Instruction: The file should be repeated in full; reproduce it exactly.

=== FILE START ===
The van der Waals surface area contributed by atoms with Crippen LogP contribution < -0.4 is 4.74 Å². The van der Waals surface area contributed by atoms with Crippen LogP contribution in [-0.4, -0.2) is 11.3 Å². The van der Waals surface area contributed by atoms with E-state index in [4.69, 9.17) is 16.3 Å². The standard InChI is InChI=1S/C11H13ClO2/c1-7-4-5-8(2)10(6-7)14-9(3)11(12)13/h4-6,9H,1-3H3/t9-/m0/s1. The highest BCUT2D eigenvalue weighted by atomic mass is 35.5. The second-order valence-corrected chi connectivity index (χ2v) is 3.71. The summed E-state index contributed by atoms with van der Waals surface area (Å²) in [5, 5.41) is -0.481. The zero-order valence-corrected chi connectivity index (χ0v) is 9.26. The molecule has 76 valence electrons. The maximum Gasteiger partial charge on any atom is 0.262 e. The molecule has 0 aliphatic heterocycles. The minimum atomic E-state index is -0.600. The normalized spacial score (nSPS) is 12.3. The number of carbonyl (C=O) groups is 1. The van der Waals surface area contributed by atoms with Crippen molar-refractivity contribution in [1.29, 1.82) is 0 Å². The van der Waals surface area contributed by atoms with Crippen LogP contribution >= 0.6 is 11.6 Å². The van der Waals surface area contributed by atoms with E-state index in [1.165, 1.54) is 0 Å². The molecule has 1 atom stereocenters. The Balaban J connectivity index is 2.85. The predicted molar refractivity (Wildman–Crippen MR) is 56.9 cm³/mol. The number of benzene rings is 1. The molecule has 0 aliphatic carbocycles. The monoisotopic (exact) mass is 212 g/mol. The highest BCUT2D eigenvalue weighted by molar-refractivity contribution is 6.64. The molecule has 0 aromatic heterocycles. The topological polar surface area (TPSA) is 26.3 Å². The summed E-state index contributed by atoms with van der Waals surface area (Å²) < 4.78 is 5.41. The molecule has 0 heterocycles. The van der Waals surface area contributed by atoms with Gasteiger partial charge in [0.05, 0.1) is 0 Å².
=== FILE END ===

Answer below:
The van der Waals surface area contributed by atoms with Crippen LogP contribution < -0.4 is 4.74 Å². The van der Waals surface area contributed by atoms with Crippen LogP contribution in [-0.4, -0.2) is 11.3 Å². The van der Waals surface area contributed by atoms with E-state index in [4.69, 9.17) is 16.3 Å². The standard InChI is InChI=1S/C11H13ClO2/c1-7-4-5-8(2)10(6-7)14-9(3)11(12)13/h4-6,9H,1-3H3/t9-/m0/s1. The highest BCUT2D eigenvalue weighted by atomic mass is 35.5. The second-order valence-corrected chi connectivity index (χ2v) is 3.71. The summed E-state index contributed by atoms with van der Waals surface area (Å²) in [5, 5.41) is -0.481. The zero-order valence-corrected chi connectivity index (χ0v) is 9.26. The molecule has 76 valence electrons. The maximum Gasteiger partial charge on any atom is 0.262 e. The molecule has 0 aliphatic heterocycles. The minimum atomic E-state index is -0.600. The normalized spacial score (nSPS) is 12.3. The number of carbonyl (C=O) groups is 1. The van der Waals surface area contributed by atoms with Crippen molar-refractivity contribution in [1.29, 1.82) is 0 Å². The van der Waals surface area contributed by atoms with Crippen LogP contribution >= 0.6 is 11.6 Å². The van der Waals surface area contributed by atoms with E-state index in [1.165, 1.54) is 0 Å². The molecule has 1 atom stereocenters. The Balaban J connectivity index is 2.85. The predicted molar refractivity (Wildman–Crippen MR) is 56.9 cm³/mol. The number of benzene rings is 1. The molecule has 0 aliphatic carbocycles. The monoisotopic (exact) mass is 212 g/mol. The highest BCUT2D eigenvalue weighted by molar-refractivity contribution is 6.64. The molecule has 0 aromatic heterocycles. The topological polar surface area (TPSA) is 26.3 Å². The summed E-state index contributed by atoms with van der Waals surface area (Å²) < 4.78 is 5.41. The molecule has 0 heterocycles. The van der Waals surface area contributed by atoms with Gasteiger partial charge in [0.05, 0.1) is 0 Å².